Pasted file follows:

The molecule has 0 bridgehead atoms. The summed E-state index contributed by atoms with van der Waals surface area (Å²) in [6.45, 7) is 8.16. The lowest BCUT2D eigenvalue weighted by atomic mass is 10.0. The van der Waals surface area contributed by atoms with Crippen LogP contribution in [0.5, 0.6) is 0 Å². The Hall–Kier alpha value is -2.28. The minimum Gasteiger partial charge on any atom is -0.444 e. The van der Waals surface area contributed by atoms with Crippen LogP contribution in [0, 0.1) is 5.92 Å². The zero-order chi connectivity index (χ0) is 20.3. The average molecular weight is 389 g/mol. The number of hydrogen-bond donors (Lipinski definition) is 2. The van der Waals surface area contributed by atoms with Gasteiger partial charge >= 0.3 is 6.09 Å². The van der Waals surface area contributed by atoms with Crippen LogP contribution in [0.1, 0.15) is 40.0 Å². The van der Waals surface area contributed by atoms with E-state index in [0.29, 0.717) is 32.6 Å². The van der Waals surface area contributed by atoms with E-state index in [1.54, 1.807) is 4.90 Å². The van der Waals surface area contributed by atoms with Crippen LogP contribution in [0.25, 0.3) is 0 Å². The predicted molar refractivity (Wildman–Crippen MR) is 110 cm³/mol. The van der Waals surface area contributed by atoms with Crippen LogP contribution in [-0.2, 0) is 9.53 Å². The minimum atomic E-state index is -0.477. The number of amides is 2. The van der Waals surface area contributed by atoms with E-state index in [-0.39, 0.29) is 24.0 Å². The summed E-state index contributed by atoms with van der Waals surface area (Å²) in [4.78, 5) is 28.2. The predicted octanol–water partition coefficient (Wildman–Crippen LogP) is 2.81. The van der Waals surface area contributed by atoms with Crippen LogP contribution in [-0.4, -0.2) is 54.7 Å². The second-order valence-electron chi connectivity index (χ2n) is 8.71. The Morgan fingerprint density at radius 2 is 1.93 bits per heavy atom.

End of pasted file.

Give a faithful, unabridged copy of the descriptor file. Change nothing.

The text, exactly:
The molecule has 0 bridgehead atoms. The summed E-state index contributed by atoms with van der Waals surface area (Å²) in [6.45, 7) is 8.16. The lowest BCUT2D eigenvalue weighted by atomic mass is 10.0. The van der Waals surface area contributed by atoms with Crippen LogP contribution in [0.5, 0.6) is 0 Å². The Hall–Kier alpha value is -2.28. The minimum Gasteiger partial charge on any atom is -0.444 e. The van der Waals surface area contributed by atoms with Crippen LogP contribution in [0, 0.1) is 5.92 Å². The zero-order chi connectivity index (χ0) is 20.3. The average molecular weight is 389 g/mol. The number of hydrogen-bond donors (Lipinski definition) is 2. The van der Waals surface area contributed by atoms with Gasteiger partial charge >= 0.3 is 6.09 Å². The van der Waals surface area contributed by atoms with Crippen LogP contribution in [0.1, 0.15) is 40.0 Å². The van der Waals surface area contributed by atoms with E-state index in [0.29, 0.717) is 32.6 Å². The van der Waals surface area contributed by atoms with E-state index in [1.54, 1.807) is 4.90 Å². The van der Waals surface area contributed by atoms with Crippen LogP contribution in [0.25, 0.3) is 0 Å². The predicted molar refractivity (Wildman–Crippen MR) is 110 cm³/mol. The van der Waals surface area contributed by atoms with Crippen LogP contribution in [-0.2, 0) is 9.53 Å². The minimum atomic E-state index is -0.477. The number of amides is 2. The van der Waals surface area contributed by atoms with E-state index in [-0.39, 0.29) is 24.0 Å². The summed E-state index contributed by atoms with van der Waals surface area (Å²) in [4.78, 5) is 28.2. The predicted octanol–water partition coefficient (Wildman–Crippen LogP) is 2.81. The van der Waals surface area contributed by atoms with Crippen LogP contribution in [-0.4, -0.2) is 54.7 Å². The second-order valence-electron chi connectivity index (χ2n) is 8.71. The Morgan fingerprint density at radius 2 is 1.93 bits per heavy atom.